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[I-coordination] A different model

Lee Howard Lee at
Mon Dec 16 16:02:54 CET 2013

>> Related: each network operator decides what routes to carry, and how to
>> decide what routes they will carry.  I don't see how (or why) the
>> government of one country can affect the routing tables of network
>> operators in other countries.
>Yes and no, in some cases you may have agreements that as an operator
>makes you carry prefixes that do not belong to you (transit is a clear
>example) and here is where some fat fingers screwed up and continue to
>screw up, announcing (some times intentionally) wrong prefixes that get
>propagated to some portion of the overall network table through operators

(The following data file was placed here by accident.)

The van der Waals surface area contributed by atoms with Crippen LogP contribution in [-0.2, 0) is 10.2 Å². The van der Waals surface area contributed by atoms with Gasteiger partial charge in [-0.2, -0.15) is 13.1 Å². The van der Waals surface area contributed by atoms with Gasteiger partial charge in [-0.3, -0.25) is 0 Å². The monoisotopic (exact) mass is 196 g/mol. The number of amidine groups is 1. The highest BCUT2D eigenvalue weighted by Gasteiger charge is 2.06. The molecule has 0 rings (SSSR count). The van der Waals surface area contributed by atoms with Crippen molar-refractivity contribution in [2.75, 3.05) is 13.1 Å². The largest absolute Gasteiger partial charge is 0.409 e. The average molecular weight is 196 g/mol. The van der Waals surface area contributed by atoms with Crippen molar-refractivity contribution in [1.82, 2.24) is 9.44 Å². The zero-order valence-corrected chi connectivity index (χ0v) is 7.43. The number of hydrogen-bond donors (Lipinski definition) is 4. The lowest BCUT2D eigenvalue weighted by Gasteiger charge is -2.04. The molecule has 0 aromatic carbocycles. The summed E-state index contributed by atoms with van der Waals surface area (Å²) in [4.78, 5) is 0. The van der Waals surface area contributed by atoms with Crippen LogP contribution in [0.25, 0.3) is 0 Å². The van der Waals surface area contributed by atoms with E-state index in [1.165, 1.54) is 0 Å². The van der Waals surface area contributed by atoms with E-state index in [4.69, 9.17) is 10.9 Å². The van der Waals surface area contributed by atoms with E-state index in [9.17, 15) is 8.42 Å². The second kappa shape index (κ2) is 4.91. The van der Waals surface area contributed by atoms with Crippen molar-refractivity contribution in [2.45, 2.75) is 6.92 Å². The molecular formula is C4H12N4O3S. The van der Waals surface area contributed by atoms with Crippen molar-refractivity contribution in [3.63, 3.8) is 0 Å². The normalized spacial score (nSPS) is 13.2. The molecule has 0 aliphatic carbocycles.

>with lax routing policies and management.

Those agreements are made (or not) by the entity running the network, for
its own reasons.  It may enter into contracts (e.g., for transit), and may
influence the terms.  In any contract, there is some form of
consideration, which the parties like or they do not contract.

Sure, fat-fingering happens.  It's quite different than state-mandated
carriage of routes originated from elsewhere, which was the message to
which I was responding.

>There is currently a lack of good/strong authentication for accepting
>routing announcements as valid with a trusted origin when they might not
>be, for whatever reason, once again some times intentionally.
>Actually is not very hard to exploit this weakness in the current routing
>architecture and protocols to force prefix hijacking, hence traffic

An RPKI would be helpful, though I have some technical concerns about it.


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